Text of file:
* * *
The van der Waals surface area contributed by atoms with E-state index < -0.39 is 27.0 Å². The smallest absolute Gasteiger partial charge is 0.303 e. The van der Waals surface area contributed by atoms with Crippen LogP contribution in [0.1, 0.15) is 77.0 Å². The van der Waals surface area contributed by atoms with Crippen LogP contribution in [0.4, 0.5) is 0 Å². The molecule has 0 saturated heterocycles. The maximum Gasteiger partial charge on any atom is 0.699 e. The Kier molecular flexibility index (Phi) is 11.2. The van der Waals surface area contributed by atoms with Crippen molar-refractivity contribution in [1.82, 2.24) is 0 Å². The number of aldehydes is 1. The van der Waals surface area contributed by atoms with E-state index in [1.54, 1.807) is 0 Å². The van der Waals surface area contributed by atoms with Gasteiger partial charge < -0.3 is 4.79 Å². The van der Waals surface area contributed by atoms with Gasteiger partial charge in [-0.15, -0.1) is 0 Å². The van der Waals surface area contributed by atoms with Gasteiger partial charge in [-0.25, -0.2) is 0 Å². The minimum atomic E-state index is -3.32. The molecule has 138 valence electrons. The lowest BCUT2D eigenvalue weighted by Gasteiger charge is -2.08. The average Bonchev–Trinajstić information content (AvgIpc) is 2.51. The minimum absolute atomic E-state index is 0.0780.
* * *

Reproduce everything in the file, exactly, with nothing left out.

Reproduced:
The van der Waals surface area contributed by atoms with E-state index < -0.39 is 27.0 Å². The smallest absolute Gasteiger partial charge is 0.303 e. The van der Waals surface area contributed by atoms with Crippen LogP contribution in [0.1, 0.15) is 77.0 Å². The van der Waals surface area contributed by atoms with Crippen LogP contribution in [0.4, 0.5) is 0 Å². The molecule has 0 saturated heterocycles. The maximum Gasteiger partial charge on any atom is 0.699 e. The Kier molecular flexibility index (Phi) is 11.2. The van der Waals surface area contributed by atoms with Crippen molar-refractivity contribution in [1.82, 2.24) is 0 Å². The number of aldehydes is 1. The van der Waals surface area contributed by atoms with E-state index in [1.54, 1.807) is 0 Å². The van der Waals surface area contributed by atoms with Gasteiger partial charge < -0.3 is 4.79 Å². The van der Waals surface area contributed by atoms with Gasteiger partial charge in [-0.15, -0.1) is 0 Å². The van der Waals surface area contributed by atoms with Gasteiger partial charge in [-0.25, -0.2) is 0 Å². The minimum atomic E-state index is -3.32. The molecule has 138 valence electrons. The lowest BCUT2D eigenvalue weighted by Gasteiger charge is -2.08. The average Bonchev–Trinajstić information content (AvgIpc) is 2.51. The minimum absolute atomic E-state index is 0.0780.